It took less than a week for the Kim Jong Un impersonator at the 2018 Winter Olympics to resurface after he crashed Pyeongchang's Opening Ceremony alongside a Donald Trump lookalike.

As a midweek men's ice hockey game between Japan and North Korea ensued, the latter's cheerleaders were caught off guard when the man behind the Kim Jong Un getup, known only as "Howard," reappeared and started walking the stands, waving his nation's flag.

Arena police quickly escorted the fake Kim Jong Un out of sight, as reports noted, but from there commenced a standoff between security and the lookalike.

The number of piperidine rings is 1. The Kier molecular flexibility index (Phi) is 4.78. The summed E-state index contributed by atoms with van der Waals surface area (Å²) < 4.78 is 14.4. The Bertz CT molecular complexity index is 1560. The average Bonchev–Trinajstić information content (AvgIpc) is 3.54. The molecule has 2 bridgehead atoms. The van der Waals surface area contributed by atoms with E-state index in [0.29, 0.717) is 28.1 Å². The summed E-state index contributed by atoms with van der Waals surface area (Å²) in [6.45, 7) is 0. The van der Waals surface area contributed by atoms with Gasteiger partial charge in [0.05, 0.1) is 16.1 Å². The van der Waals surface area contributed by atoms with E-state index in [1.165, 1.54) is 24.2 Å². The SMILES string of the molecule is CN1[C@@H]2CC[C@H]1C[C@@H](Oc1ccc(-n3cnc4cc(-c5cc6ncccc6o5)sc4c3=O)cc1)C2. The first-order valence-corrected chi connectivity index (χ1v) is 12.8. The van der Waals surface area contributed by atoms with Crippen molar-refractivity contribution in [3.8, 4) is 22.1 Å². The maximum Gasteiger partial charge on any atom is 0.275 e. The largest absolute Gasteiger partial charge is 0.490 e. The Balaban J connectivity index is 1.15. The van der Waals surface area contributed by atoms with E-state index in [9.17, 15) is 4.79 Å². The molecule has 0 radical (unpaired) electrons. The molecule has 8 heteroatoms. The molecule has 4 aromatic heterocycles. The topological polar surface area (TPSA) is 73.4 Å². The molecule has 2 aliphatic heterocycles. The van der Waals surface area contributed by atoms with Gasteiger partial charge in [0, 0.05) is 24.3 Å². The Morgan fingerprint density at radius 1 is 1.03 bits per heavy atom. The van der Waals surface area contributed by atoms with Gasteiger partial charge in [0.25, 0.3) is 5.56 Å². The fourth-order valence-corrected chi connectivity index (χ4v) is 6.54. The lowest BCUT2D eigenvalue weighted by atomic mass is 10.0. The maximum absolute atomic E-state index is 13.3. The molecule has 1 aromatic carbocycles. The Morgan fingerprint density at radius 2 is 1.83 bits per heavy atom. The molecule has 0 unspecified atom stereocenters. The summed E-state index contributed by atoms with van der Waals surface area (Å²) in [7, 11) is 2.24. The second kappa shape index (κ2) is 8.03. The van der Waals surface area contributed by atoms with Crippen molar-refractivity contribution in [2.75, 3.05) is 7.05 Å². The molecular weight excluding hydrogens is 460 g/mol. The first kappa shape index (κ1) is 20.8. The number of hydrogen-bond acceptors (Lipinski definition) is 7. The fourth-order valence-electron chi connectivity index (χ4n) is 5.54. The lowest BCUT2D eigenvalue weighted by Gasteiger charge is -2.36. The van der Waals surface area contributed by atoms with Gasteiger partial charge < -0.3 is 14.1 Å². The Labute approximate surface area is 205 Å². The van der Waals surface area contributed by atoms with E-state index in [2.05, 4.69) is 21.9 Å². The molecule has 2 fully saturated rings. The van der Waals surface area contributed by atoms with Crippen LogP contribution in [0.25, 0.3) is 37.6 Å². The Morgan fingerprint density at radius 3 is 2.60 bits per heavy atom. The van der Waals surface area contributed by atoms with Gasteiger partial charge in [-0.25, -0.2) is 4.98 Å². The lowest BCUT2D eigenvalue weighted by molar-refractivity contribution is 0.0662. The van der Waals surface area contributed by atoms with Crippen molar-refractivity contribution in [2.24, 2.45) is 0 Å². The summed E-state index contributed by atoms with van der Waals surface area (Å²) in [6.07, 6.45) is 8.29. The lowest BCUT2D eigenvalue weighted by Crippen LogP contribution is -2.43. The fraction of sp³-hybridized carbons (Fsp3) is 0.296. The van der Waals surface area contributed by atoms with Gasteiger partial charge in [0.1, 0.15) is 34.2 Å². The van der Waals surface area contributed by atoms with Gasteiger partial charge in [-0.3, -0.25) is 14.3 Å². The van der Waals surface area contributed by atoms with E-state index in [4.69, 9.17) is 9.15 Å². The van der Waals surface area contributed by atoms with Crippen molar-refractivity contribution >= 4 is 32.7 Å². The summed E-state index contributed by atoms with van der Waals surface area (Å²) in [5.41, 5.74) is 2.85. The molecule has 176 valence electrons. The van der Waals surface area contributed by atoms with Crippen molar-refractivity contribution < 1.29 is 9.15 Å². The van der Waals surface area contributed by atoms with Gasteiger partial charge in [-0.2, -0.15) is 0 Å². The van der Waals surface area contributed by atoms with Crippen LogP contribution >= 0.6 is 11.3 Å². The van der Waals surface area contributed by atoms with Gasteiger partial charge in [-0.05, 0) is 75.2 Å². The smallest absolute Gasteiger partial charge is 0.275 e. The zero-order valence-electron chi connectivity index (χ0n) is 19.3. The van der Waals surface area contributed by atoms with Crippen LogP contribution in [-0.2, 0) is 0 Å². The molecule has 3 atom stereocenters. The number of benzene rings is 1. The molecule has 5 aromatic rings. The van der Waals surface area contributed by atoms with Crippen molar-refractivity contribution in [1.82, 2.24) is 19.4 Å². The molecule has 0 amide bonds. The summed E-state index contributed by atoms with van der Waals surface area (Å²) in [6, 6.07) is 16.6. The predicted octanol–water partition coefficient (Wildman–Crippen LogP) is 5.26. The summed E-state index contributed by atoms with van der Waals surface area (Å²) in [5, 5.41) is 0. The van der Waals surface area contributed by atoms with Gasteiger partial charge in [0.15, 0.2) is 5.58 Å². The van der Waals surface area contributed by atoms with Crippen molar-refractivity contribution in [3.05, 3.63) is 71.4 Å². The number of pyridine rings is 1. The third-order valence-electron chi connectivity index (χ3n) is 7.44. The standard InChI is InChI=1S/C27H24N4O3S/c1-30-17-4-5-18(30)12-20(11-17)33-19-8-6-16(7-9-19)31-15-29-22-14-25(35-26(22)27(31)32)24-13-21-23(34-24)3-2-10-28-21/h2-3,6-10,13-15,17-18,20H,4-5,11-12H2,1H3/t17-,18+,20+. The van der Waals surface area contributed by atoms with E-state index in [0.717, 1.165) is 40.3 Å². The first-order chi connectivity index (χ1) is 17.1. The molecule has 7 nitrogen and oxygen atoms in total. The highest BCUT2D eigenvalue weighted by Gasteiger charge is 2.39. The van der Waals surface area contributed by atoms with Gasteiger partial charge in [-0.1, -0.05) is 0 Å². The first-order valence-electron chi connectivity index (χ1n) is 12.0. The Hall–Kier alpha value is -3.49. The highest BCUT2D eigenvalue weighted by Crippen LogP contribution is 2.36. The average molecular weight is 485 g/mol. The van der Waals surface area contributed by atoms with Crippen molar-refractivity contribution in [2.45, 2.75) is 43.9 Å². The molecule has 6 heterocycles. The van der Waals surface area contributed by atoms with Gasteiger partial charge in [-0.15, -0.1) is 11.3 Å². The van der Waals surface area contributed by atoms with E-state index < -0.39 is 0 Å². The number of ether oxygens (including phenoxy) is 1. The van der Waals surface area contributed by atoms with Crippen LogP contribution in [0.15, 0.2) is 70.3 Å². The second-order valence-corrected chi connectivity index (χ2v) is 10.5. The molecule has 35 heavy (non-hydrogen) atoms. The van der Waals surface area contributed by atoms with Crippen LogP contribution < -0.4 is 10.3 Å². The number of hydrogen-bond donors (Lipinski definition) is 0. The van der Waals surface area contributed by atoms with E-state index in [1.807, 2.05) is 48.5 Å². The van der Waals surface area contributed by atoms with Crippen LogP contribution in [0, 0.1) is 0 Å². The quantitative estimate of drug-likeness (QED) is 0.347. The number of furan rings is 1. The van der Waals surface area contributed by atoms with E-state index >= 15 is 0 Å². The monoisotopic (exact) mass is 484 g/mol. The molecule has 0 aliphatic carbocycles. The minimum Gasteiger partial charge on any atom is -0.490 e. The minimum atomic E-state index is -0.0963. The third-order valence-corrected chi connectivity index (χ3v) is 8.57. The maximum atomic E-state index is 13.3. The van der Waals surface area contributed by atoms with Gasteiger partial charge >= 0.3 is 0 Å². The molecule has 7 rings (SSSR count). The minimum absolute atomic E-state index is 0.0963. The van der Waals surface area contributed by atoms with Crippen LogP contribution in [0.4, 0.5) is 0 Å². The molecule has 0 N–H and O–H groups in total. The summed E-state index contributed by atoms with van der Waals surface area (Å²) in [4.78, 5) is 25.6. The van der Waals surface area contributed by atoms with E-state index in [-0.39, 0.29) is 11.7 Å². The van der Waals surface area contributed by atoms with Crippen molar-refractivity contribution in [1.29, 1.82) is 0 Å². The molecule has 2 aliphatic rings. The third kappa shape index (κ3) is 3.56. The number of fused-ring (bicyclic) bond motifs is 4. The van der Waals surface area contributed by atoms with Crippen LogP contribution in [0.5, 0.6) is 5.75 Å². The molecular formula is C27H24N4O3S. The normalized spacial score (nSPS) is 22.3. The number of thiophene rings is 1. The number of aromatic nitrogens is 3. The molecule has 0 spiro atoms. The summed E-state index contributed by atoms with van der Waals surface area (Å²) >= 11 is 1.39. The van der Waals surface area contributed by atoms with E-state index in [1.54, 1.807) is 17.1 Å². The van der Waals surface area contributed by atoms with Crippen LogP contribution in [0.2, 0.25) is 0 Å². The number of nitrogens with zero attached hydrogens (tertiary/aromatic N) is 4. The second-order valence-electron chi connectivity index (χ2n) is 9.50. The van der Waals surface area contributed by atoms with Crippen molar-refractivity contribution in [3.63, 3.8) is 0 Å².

As The Washington Post's Vincent Bevins shared on Twitter, police ushered him out of the stands before surrounding him outside the stadium gates, then informing him that he had violated a rule against making political statements, all while the faux Kim Jong Un attempted to reason with them:

"I just showed up with my flag and my face," he said. "If you don't like my face, there's nothing you can do about it. I was born this way."

For some, of course, the backdrop of the real Kim Jong Un at the Games in neighboring South Korea has been no joking matter.

U.S. Vice President Mike Pence overtly avoided contact with the sister of the North Korean leader during the Opening Ceremony, and several U.S. representatives cautioned before the Olympics that Team USA might steer clear of Pyeongchang because of President Trump's disputes with Kim Jong Un over missile and nuclear tests.